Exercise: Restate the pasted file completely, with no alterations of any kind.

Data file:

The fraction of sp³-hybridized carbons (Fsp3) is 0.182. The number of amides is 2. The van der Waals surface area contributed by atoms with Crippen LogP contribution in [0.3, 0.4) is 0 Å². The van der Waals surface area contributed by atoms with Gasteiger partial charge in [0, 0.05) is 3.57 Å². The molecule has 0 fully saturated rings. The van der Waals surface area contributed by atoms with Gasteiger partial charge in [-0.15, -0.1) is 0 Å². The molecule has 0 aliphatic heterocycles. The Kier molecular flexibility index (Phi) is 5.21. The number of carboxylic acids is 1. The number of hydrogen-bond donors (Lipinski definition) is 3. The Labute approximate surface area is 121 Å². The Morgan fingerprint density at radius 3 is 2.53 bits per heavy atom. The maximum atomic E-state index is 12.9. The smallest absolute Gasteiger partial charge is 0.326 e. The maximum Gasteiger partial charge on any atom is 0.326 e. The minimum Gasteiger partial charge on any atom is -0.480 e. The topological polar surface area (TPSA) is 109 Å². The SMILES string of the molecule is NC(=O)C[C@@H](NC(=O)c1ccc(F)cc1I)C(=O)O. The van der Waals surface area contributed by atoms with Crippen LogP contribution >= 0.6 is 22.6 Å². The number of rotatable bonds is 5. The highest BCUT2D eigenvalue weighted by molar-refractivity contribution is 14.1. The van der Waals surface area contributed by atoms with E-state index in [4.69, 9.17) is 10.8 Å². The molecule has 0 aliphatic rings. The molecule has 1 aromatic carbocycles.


The fraction of sp³-hybridized carbons (Fsp3) is 0.182. The number of amides is 2. The van der Waals surface area contributed by atoms with Crippen LogP contribution in [0.3, 0.4) is 0 Å². The van der Waals surface area contributed by atoms with Gasteiger partial charge in [0, 0.05) is 3.57 Å². The molecule has 0 fully saturated rings. The van der Waals surface area contributed by atoms with Gasteiger partial charge in [-0.15, -0.1) is 0 Å². The molecule has 0 aliphatic heterocycles. The Kier molecular flexibility index (Phi) is 5.21. The number of carboxylic acids is 1. The number of hydrogen-bond donors (Lipinski definition) is 3. The Labute approximate surface area is 121 Å². The Morgan fingerprint density at radius 3 is 2.53 bits per heavy atom. The maximum atomic E-state index is 12.9. The smallest absolute Gasteiger partial charge is 0.326 e. The maximum Gasteiger partial charge on any atom is 0.326 e. The minimum Gasteiger partial charge on any atom is -0.480 e. The topological polar surface area (TPSA) is 109 Å². The SMILES string of the molecule is NC(=O)C[C@@H](NC(=O)c1ccc(F)cc1I)C(=O)O. The van der Waals surface area contributed by atoms with Crippen LogP contribution >= 0.6 is 22.6 Å². The number of rotatable bonds is 5. The highest BCUT2D eigenvalue weighted by molar-refractivity contribution is 14.1. The van der Waals surface area contributed by atoms with E-state index in [4.69, 9.17) is 10.8 Å². The molecule has 0 aliphatic rings. The molecule has 1 aromatic carbocycles.